Tuesday, July 7, 2009

Interview with author, Mosetta M. Penick Phillips-Crmak, Ph.D.

Dr. Mosetta Penick Phillips-Cermak is my guest today. She is the author
of the children's illustrated story, Rajah and the Big Blue Ball.

Thank you Penny, for allowing me to visit with you today.

1. Dr. Penick Phillips-Cermak, would you please tell us how you came to
write this particular story. I understand it was originally told to your
second grade students.

Yes, this story was originally told to one of my second grade classes. I loved each and every one of the students in that classroom. They were wonderful children.
Although I read to them, and with them every day, once a week I would bring them a treat, and tell them a story. They would sit on the floor around my chair. Eventually they started to ask for the adventures of Rajah. I come from a long line of oral storytellers. I did not put Rajah and the Big Blue Ball to paper until 2000.

2. Two of the characters in the book, Rajah and Chynna Blue are actually
your own animals. They were rescued through the Cleveland Animal
Protective League. Would you please tell us about the CAPL and how you
came to own these two particular animals.

The Cleveland Animal Protective League has been providing services to
animals since 1913. They are an independent, nonprofit humane society
located in Cleveland Ohio.

As a 501(c)(3) agency, The Cleveland APL provides shelter to homeless
animals relinquished by their guardians, animals that are rescued from abuse
or neglect, and stray or abandoned animals.

When I was a child, my parents adopted a Jack Russell Terrier from the
Cleveland APL to soften the blow of the arrival of my baby brother.
As we grew up, my father, brother, and I would take bags of dog food to the APL a couple of times per month. As an adult, I have continued the practice.
I loved to visit with the animals. I always want to take them all home with me.
Chynna and Rajah LeBeau were adopted at different times. Each after the death of another pet. I adopted Rajah LeBeau about 2 years after the death of Sultan.

3. Please tell us about the other animal characters in your book.

I have always had dogs and cats living in the same house. In reality, Christmas Parfait Sprinkles died in June of 1993. Nikki was so lonely, she would go around the house and would cry as she looked for her. One day, about a year after Parfait's death, I went down to the Cleveland APL on a whim, and I saw this little ball of fluff... this tiny kitten. I took her home and named her Chynna Blue. Chynna would follow Nikki all around the house and curl up to sleep with her. And, Chynna was fearless. She would play with Sultan all the time. She would even climb up on his back.

I don't think that Chynna was too happy when Rajah first came. She would walk up to him and smack him on the nose. Now she plays with Rajah everyday. He will even roll a ball to her. When he is lying down, she walks up to him and kisses him.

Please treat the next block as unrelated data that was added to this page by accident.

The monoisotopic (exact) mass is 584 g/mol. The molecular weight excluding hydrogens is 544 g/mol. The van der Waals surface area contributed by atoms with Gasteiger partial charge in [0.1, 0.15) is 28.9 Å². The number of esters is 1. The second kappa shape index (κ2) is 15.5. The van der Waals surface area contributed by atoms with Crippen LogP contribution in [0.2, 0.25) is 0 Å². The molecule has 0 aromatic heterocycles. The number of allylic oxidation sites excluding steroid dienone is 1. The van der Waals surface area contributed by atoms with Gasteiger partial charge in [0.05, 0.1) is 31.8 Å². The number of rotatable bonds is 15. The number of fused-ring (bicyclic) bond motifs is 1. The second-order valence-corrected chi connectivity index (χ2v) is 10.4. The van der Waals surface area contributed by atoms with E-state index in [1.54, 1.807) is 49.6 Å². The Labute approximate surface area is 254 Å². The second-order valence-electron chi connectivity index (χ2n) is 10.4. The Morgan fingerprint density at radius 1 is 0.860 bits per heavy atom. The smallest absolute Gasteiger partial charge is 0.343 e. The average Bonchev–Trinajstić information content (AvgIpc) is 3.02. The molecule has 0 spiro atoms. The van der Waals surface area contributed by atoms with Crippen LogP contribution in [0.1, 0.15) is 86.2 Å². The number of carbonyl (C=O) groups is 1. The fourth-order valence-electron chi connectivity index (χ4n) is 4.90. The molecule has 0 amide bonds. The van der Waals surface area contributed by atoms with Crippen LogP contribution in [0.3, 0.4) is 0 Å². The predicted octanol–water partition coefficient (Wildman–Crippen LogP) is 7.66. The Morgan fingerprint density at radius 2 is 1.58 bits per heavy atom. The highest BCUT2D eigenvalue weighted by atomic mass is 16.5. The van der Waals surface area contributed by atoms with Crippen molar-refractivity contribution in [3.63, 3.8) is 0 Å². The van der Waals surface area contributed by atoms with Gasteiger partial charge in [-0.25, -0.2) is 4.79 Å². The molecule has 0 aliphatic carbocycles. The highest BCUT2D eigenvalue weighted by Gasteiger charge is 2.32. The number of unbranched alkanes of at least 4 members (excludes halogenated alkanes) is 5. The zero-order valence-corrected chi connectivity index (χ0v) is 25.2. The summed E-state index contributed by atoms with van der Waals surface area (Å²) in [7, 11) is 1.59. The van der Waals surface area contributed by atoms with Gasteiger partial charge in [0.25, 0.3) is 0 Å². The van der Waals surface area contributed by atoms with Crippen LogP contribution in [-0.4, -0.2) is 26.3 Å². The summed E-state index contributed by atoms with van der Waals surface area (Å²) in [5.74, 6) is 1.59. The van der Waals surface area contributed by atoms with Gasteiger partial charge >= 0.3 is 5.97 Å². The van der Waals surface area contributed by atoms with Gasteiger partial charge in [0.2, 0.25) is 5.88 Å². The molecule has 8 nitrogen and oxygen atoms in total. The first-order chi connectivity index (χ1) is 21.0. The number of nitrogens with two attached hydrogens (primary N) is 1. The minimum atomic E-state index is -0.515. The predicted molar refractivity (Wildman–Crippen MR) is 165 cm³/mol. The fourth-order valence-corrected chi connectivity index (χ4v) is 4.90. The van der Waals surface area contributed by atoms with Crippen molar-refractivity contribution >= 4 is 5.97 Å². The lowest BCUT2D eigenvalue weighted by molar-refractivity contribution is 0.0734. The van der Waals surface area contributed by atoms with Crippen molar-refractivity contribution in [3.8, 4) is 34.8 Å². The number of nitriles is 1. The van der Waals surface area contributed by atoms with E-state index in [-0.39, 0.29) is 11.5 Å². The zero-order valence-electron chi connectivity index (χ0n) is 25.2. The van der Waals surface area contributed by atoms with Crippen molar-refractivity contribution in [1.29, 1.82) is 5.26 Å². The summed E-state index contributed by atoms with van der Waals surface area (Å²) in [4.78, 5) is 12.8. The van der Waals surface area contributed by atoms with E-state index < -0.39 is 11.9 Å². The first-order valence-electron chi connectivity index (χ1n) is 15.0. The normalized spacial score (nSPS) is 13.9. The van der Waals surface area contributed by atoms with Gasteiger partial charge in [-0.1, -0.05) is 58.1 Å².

There are two Blue Jays that live in a tree in my backyard. They actually attacked Rajah when he went outside. They would dive-bomb him and drop sticks and pinecones on his head. He had to learn to not be afraid of them.

I have always had fish. They come to the top of the water when I go to feed them. I always imagine that they want to share some secret knowledge with me.

4. Your publisher, PM Moon Publishers, is a small publishing house. How
did you learn about them.

Yes, PM Moon Publishers, LLC is a very small family-oriented house. I was very blessed that two things happened in close proximity. One of my stories, The Wishing Flower, was published in a magazine. I was delighted. Once I received my rights back, I wanted the story turned into a book for use in the classroom. I wrote lesson plans to go along with the story.

In the meantime, I sent my brother, Eric A. Penick, Sr., (former full back
for the Denver Broncos, and running back for the University of Notre Dame), who is the CEO for Stored in Heaven Financial Consulting Firm, a copy of the magazine, which he showed to all his friends. One of his friends, in turn, showed it to his friends.

PM Moon was interested in publishing a book that could be used by teachers in the classroom.

5. Can you please tell us about your process of getting this book

The process of getting Rajah and the Big Blue Ball published was less difficult than my other books. I submitted the story directly to my editor. She ordered me to rewrite the story and cut about 250 words, which I did. I had a contract for all six books based on the strength of the first two in the series.

6. What would you like children to take from this story when they read it?

This book is about not allowing a bully to take over your life. I want children to face their fears, seek appropriate advice, and learn to talk out their problems.
Fighting is never the answer.

7. What is your writing process? For example, how does a story come to
you? How do you plan the writing? Do you use an outline or do the
characters tell you their story?

My stories come to me from my environment, from history, Greek Literature, and from my dreams.

I love to watch my animals. They have such wonderful personalities.
With the animals, I do not use a traditional outline, but I literally look into their eyes, and I imagine what they are thinking. I allow the animal to drive the story, based on something that they did.

With my other books, I write a history of my characters. I detail everything about them from their birth date, to their favorite color, to what school they attended. Sometimes, I will write a plot outline. But, then the characters will often rebel and not follow the outline, so I will follow the character.

I write on a very strict schedule. During the summer and other vacations, I write from 7 a.m. until at least 2:30 in the afternoon, every day, except Sunday.